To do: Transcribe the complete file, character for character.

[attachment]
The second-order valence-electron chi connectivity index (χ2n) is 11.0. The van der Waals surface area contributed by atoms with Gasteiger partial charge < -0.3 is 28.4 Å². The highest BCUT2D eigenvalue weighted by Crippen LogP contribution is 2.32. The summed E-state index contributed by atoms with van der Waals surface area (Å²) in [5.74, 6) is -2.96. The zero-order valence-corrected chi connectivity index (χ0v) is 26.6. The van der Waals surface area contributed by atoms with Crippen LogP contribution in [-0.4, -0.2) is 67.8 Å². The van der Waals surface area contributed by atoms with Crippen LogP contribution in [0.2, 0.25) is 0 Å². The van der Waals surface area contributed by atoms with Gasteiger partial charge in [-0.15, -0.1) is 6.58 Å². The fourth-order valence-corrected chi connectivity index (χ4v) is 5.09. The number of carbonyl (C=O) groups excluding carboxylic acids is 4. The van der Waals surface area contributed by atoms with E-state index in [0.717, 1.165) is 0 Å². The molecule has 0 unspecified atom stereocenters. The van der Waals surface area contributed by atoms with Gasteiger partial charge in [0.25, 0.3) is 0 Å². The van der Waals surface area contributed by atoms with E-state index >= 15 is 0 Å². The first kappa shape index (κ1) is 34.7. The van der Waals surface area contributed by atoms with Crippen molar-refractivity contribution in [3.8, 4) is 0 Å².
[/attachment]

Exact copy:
The second-order valence-electron chi connectivity index (χ2n) is 11.0. The van der Waals surface area contributed by atoms with Gasteiger partial charge < -0.3 is 28.4 Å². The highest BCUT2D eigenvalue weighted by Crippen LogP contribution is 2.32. The summed E-state index contributed by atoms with van der Waals surface area (Å²) in [5.74, 6) is -2.96. The zero-order valence-corrected chi connectivity index (χ0v) is 26.6. The van der Waals surface area contributed by atoms with Crippen LogP contribution in [-0.4, -0.2) is 67.8 Å². The van der Waals surface area contributed by atoms with Crippen LogP contribution in [0.2, 0.25) is 0 Å². The van der Waals surface area contributed by atoms with Gasteiger partial charge in [-0.15, -0.1) is 6.58 Å². The fourth-order valence-corrected chi connectivity index (χ4v) is 5.09. The number of carbonyl (C=O) groups excluding carboxylic acids is 4. The van der Waals surface area contributed by atoms with E-state index in [0.717, 1.165) is 0 Å². The molecule has 0 unspecified atom stereocenters. The van der Waals surface area contributed by atoms with Gasteiger partial charge in [0.25, 0.3) is 0 Å². The van der Waals surface area contributed by atoms with E-state index >= 15 is 0 Å². The first kappa shape index (κ1) is 34.7. The van der Waals surface area contributed by atoms with Crippen molar-refractivity contribution in [3.8, 4) is 0 Å².